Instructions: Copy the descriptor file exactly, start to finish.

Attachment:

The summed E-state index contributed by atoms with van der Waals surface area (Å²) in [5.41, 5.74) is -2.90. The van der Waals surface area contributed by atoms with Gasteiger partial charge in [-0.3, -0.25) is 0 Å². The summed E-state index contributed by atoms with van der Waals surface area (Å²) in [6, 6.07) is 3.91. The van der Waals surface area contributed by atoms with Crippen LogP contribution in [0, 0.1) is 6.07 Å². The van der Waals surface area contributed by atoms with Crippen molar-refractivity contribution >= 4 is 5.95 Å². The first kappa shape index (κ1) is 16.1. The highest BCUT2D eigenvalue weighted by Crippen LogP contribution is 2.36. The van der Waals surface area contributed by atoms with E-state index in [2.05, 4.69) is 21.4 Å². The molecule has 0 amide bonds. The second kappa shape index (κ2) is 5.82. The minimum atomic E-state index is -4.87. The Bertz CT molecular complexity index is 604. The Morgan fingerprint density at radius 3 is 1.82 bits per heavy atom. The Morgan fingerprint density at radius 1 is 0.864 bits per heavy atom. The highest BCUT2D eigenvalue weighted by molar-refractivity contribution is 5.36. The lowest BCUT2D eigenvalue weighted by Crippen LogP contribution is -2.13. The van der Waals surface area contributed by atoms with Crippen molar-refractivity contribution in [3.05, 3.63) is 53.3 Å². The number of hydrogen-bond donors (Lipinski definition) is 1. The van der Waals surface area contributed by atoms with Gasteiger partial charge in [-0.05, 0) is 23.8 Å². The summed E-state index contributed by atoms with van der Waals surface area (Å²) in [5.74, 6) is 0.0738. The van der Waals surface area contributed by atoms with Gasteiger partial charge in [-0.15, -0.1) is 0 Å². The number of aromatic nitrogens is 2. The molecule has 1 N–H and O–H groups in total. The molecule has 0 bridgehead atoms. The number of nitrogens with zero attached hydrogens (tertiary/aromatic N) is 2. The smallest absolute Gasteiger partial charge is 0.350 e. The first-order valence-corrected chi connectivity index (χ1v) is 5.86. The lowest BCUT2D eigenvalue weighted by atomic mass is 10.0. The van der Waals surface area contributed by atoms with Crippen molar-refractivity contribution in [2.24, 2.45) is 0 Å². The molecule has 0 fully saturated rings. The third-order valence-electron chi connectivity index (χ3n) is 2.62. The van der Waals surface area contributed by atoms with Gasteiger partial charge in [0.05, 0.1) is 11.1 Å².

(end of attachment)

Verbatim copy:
The summed E-state index contributed by atoms with van der Waals surface area (Å²) in [5.41, 5.74) is -2.90. The van der Waals surface area contributed by atoms with Gasteiger partial charge in [-0.3, -0.25) is 0 Å². The summed E-state index contributed by atoms with van der Waals surface area (Å²) in [6, 6.07) is 3.91. The van der Waals surface area contributed by atoms with Crippen LogP contribution in [0, 0.1) is 6.07 Å². The van der Waals surface area contributed by atoms with Crippen molar-refractivity contribution >= 4 is 5.95 Å². The first kappa shape index (κ1) is 16.1. The highest BCUT2D eigenvalue weighted by Crippen LogP contribution is 2.36. The van der Waals surface area contributed by atoms with E-state index in [2.05, 4.69) is 21.4 Å². The molecule has 0 amide bonds. The second kappa shape index (κ2) is 5.82. The minimum atomic E-state index is -4.87. The Bertz CT molecular complexity index is 604. The Morgan fingerprint density at radius 3 is 1.82 bits per heavy atom. The Morgan fingerprint density at radius 1 is 0.864 bits per heavy atom. The highest BCUT2D eigenvalue weighted by molar-refractivity contribution is 5.36. The lowest BCUT2D eigenvalue weighted by Crippen LogP contribution is -2.13. The van der Waals surface area contributed by atoms with Crippen molar-refractivity contribution in [3.05, 3.63) is 53.3 Å². The number of hydrogen-bond donors (Lipinski definition) is 1. The van der Waals surface area contributed by atoms with Gasteiger partial charge in [-0.05, 0) is 23.8 Å². The summed E-state index contributed by atoms with van der Waals surface area (Å²) in [5.74, 6) is 0.0738. The van der Waals surface area contributed by atoms with Gasteiger partial charge in [-0.15, -0.1) is 0 Å². The number of aromatic nitrogens is 2. The molecule has 1 N–H and O–H groups in total. The molecule has 0 bridgehead atoms. The number of nitrogens with zero attached hydrogens (tertiary/aromatic N) is 2. The smallest absolute Gasteiger partial charge is 0.350 e. The first-order valence-corrected chi connectivity index (χ1v) is 5.86. The lowest BCUT2D eigenvalue weighted by atomic mass is 10.0. The van der Waals surface area contributed by atoms with Crippen molar-refractivity contribution in [2.24, 2.45) is 0 Å². The molecule has 0 fully saturated rings. The third-order valence-electron chi connectivity index (χ3n) is 2.62. The van der Waals surface area contributed by atoms with Gasteiger partial charge in [0.05, 0.1) is 11.1 Å².